Marguerite Casey was born in Seattle, Washington, on September 5, 1900, and was the only daughter and youngest child of Henry J. and Annie E. Casey. Like her brother Jim, the founder of United Parcel Service, Marguerite profoundly believed in the importance of family, leading her to spend much of her adult life creating opportunities to help families and communities succeed and thrive.
Marguerite and her three brothers established the Annie E. Casey Foundation to honor their mother’s legacy by encouraging public policies, human service reforms and community support to meet the needs of vulnerable children, youth and families.
Jim Casey’s interest in long-term foster care led him to establish Casey Family Programs in the family’s home town of Seattle. Marguerite served as a board member for Casey Family Programs until 1971.
A Foundation Is Born
After UPS went public, Casey Family Programs set out to start a new grantmaking foundation. They asked experts and innovators to think creatively about how this new foundation could best serve low-income families.
A vision for a new approach to grantmaking began to take shape, with the foundation’s role being to enable rather than supervise grantees. Instead of accepting unsolicited proposals, the foundation would seek out grassroots organizations that were effective in their communities and work collaboratively with them over an extended period, helping them become their own change agents.
To grow the new organization, the board of directors needed a visionary and experienced CEO. Luz Vega-Marquis had direct experience as a community organizer and, as a result, a visceral belief in the determination, knowledge, and capabilities of families to change their own communities.
The first act of the new foundation named for Marguerite Casey was to convene “listening circles” to meet with more than 600 people in communities across the country to ask what strategies and support grassroots organizations needed most. Out of this confluence of voices came the Foundation’s mission and vision statements. The Board adopted these, and our first grants were awarded in November. Our new approach made Marguerite Casey Foundation a true outlier in the field.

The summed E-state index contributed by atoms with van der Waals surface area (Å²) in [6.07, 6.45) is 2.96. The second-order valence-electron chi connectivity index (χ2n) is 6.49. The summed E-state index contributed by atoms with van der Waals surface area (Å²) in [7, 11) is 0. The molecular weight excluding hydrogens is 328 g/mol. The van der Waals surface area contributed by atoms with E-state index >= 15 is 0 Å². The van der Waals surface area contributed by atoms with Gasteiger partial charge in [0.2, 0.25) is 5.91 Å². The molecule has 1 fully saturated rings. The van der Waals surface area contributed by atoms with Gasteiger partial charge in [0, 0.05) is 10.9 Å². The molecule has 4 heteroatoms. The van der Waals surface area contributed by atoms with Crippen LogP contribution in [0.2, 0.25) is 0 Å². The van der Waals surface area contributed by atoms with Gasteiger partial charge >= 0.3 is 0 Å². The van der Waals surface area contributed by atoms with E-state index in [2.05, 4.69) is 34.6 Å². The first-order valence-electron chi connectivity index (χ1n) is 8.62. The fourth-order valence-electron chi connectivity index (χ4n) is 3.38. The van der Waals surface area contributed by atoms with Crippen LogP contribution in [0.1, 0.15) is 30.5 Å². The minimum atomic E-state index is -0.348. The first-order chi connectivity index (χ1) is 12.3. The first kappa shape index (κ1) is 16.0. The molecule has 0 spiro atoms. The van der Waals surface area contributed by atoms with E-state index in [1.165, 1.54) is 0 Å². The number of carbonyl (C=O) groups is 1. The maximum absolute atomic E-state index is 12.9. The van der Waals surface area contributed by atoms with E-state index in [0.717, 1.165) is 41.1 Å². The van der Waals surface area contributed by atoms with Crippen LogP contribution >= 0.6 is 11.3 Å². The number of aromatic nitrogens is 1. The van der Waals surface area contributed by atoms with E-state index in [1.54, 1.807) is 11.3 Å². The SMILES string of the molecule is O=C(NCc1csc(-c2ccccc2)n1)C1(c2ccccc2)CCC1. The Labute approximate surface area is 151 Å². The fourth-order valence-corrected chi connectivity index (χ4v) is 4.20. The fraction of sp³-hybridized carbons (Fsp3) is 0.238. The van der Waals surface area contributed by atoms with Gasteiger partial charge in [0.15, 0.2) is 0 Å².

Supporting a Growing Movement
In collaboration with grassroots organizations in areas of the country with the highest rates of poverty, we began fostering a movement of families advocating on their own behalf for change.
Our first regional convenings in Birmingham, Chicago, Los Angeles, and Phoenix proved that connecting grantees across regions and focus areas amplified the impact of their work. In the Mississippi Delta and Rio Grande Valley, Network Weavers were identified to forge and strengthen relationships between the African-American and Latino communities. In the years following, other networks were created and fostered across regions.
New tactics and alliances emerged among our grantees, which coalesced into a larger movement to “challenge public policy and entrenched attitudes that create barriers to prosperity and equality.”
The Equal Voice for America’s Families campaign mobilized more than 30,000 families and organizations across the country. Together, they drafted and adopted a national family platform which represents the shared vision of families from around the country and a blueprint for change.
In February, 150 families hand-delivered their family platform to 42 senators and representatives in Washington, D.C., with 98 concrete policy recommendations at the local, state and federal levels. Concurrently, we launched Equal Voice News to raise the voices of those often left out of traditional media and elevate their causes nationally.
Forging a New Path
As we approached our ten-year anniversary, the Foundation became fully independent and continued to forge a path of leadership and teamwork.
A decade into our journey, the Foundation formally separated its legal ties with Casey Family Programs while continuing its work of supporting movement building, of helping to ensure that low-income families get an equal voice in their future.
“Raising Hope: The Equal Voice Story” debuted on PBS, and the Equal Voice Journalism Fellowship was created. We also launched the Patiño Moore Legacy Award in partnership with ABFE and Hispanics in Philanthropy (HIP) to recognize organizations whose work fosters collaboration between Latino and African-American communities to effect positive, sustainable change for all of America’s families.
The Foundation established the Sargent Shriver Youth Warriors Against Poverty Leadership Awards to recognize young people ages 16 to 24 making a significant difference in their communities.
Our Common Horizon
Marked our 15-Year anniversary of creating our own path in philanthropy, refusing to follow the trails laid down by others. From the beginning, we have made a choice not to dictate, but to trust. We trust our grantees, we trust the families whom they support, and we trust that, by focusing not on notching victories but in building collective power, that change is not only possible: it is inevitable. A summative evaluation was completed that examined our approach, future opportunities and lessons learned.15 Year Summative Evaluation
In 2017, President and CEO Luz Vega-Marquis believed it was time “to take measure of who we are, what we do, and how and why we do it; to take a step back from the day-to-day work to review the goals and principles that have guided our work since our inception.”The Importance of Being an Outlier
Select a year to download that year’s Annual Report (PDF).
The Equal Voice movement has demonstrated – and continues to demonstrate every day – that movement building is a viable grantmaking strategy to build and support community self-determination. Today, Equal Voice continues to be the framework for the foundation’s grantmaking, communication and advocacy work.
We continue to live by the same, simple promise that we began with: Ask. Listen. Act.